And so we should note, whatever the polls say, we're at mile marker four of a marathon. He sprinted out in front here. He is going to have to work hard to stay there.
BALDWIN: How about somebody else who is sprinting along, though, a bit farther behind, Senator Cory Booker? You talked to Senator Booker. He struggled in the polls. He is coming in at you know, 2 percent in the Monmouth survey, I noted off the top. He opened up about his new gun control proposal, and why the issue is so important. We'll watch.
(BEGIN VIDEO CLIP)
SEN. CORY BOOKER (D-NJ), PRESIDENTIAL CANDIDATE: So, when I'm President of the United States, I'm taking a fight to this issue, like folks will have never seen before because we're better than this as a country.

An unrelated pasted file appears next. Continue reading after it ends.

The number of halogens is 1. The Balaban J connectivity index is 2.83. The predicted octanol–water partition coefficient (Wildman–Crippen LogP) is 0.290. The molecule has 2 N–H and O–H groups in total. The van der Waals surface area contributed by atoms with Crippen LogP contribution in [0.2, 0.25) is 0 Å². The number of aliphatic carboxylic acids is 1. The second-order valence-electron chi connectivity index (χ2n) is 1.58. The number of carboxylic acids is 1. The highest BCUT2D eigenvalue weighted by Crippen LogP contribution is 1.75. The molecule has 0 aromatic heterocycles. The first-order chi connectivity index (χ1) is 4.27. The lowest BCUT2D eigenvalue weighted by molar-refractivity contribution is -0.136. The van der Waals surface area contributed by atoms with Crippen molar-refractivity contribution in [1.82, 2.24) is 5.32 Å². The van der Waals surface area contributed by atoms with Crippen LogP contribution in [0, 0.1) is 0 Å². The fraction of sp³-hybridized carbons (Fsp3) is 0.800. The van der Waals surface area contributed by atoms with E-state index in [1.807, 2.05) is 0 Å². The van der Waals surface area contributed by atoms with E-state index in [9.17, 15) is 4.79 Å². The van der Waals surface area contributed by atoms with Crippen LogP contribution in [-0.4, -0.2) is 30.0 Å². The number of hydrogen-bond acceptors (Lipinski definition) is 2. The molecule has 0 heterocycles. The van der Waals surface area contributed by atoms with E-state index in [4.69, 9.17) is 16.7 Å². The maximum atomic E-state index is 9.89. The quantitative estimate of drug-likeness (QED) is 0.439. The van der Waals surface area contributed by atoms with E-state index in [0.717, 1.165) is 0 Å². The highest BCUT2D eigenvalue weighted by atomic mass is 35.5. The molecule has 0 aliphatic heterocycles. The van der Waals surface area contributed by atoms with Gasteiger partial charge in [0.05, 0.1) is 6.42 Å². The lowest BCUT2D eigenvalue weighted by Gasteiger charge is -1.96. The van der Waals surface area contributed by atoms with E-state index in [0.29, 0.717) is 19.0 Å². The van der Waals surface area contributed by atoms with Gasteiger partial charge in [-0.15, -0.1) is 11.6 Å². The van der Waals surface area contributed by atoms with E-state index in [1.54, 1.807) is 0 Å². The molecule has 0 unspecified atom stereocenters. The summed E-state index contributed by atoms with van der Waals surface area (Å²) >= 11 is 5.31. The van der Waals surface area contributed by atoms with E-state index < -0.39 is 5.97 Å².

It's a uniquely American problem. No other country has this kind of carnage, more people in my lifetime have died in this nation due to gun violence than in all the wars and the Revolutionary War than now. We are not going to give thoughts and prayers, which to me is just [bleep]. I'm sorry to say that as a man of faith, but I was taught that faith without works is dead.
We're going to bring a fight with everything that I have to solve this problem, because it is solvable and we know it.
(END VIDEO CLIP) BALDWIN: So he says he is bringing on a fight, you know, that no one
has ever seen before. But he's not alone. Eric Swalwell made it a key theme for his campaign. Beto O'Rourke said it's a part of Booker plan that calls for Federal license to buy or own guns goes too far noting that he comes from a very proud gun owning state.
David, it may resonate in the primary, but how will tough stances on guns like that play in the general election?